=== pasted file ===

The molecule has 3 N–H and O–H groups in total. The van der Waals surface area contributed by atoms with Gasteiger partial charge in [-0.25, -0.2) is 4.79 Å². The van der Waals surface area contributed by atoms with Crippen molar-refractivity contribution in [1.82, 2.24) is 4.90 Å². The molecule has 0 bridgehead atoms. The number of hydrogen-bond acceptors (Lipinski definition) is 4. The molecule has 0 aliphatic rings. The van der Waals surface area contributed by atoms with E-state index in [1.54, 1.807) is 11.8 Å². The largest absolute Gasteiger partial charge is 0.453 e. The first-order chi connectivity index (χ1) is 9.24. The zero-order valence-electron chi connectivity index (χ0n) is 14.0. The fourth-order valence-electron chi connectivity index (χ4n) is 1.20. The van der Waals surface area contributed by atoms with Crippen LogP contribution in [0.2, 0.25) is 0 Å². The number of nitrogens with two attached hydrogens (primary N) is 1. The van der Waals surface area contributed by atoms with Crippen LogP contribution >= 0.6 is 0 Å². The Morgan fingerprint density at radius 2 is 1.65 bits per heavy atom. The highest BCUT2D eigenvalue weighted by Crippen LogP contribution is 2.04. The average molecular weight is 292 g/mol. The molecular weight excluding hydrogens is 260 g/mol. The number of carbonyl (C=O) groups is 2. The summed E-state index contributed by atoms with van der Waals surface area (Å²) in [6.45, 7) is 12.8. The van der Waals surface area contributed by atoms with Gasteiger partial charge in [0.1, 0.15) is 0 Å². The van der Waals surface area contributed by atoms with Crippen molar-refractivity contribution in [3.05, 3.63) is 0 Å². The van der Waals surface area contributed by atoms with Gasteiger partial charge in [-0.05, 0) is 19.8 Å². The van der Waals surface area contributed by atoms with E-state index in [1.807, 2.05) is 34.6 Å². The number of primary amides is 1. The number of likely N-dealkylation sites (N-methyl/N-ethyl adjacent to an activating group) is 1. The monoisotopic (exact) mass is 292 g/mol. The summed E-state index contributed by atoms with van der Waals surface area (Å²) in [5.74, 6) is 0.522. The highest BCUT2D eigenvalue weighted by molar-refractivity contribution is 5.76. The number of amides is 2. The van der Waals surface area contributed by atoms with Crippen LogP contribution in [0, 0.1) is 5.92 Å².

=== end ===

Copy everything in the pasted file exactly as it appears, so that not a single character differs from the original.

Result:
The molecule has 3 N–H and O–H groups in total. The van der Waals surface area contributed by atoms with Gasteiger partial charge in [-0.25, -0.2) is 4.79 Å². The van der Waals surface area contributed by atoms with Crippen molar-refractivity contribution in [1.82, 2.24) is 4.90 Å². The molecule has 0 bridgehead atoms. The number of hydrogen-bond acceptors (Lipinski definition) is 4. The molecule has 0 aliphatic rings. The van der Waals surface area contributed by atoms with E-state index in [1.54, 1.807) is 11.8 Å². The largest absolute Gasteiger partial charge is 0.453 e. The first-order chi connectivity index (χ1) is 9.24. The zero-order valence-electron chi connectivity index (χ0n) is 14.0. The fourth-order valence-electron chi connectivity index (χ4n) is 1.20. The van der Waals surface area contributed by atoms with Crippen LogP contribution in [0.2, 0.25) is 0 Å². The number of nitrogens with two attached hydrogens (primary N) is 1. The van der Waals surface area contributed by atoms with Crippen LogP contribution >= 0.6 is 0 Å². The Morgan fingerprint density at radius 2 is 1.65 bits per heavy atom. The highest BCUT2D eigenvalue weighted by Crippen LogP contribution is 2.04. The average molecular weight is 292 g/mol. The molecular weight excluding hydrogens is 260 g/mol. The number of carbonyl (C=O) groups is 2. The summed E-state index contributed by atoms with van der Waals surface area (Å²) in [6.45, 7) is 12.8. The van der Waals surface area contributed by atoms with Gasteiger partial charge in [0.1, 0.15) is 0 Å². The van der Waals surface area contributed by atoms with Crippen molar-refractivity contribution in [3.05, 3.63) is 0 Å². The van der Waals surface area contributed by atoms with Gasteiger partial charge in [-0.05, 0) is 19.8 Å². The van der Waals surface area contributed by atoms with E-state index in [1.807, 2.05) is 34.6 Å². The number of primary amides is 1. The number of likely N-dealkylation sites (N-methyl/N-ethyl adjacent to an activating group) is 1. The monoisotopic (exact) mass is 292 g/mol. The summed E-state index contributed by atoms with van der Waals surface area (Å²) in [5.74, 6) is 0.522. The highest BCUT2D eigenvalue weighted by molar-refractivity contribution is 5.76. The number of amides is 2. The van der Waals surface area contributed by atoms with Crippen LogP contribution in [0, 0.1) is 5.92 Å².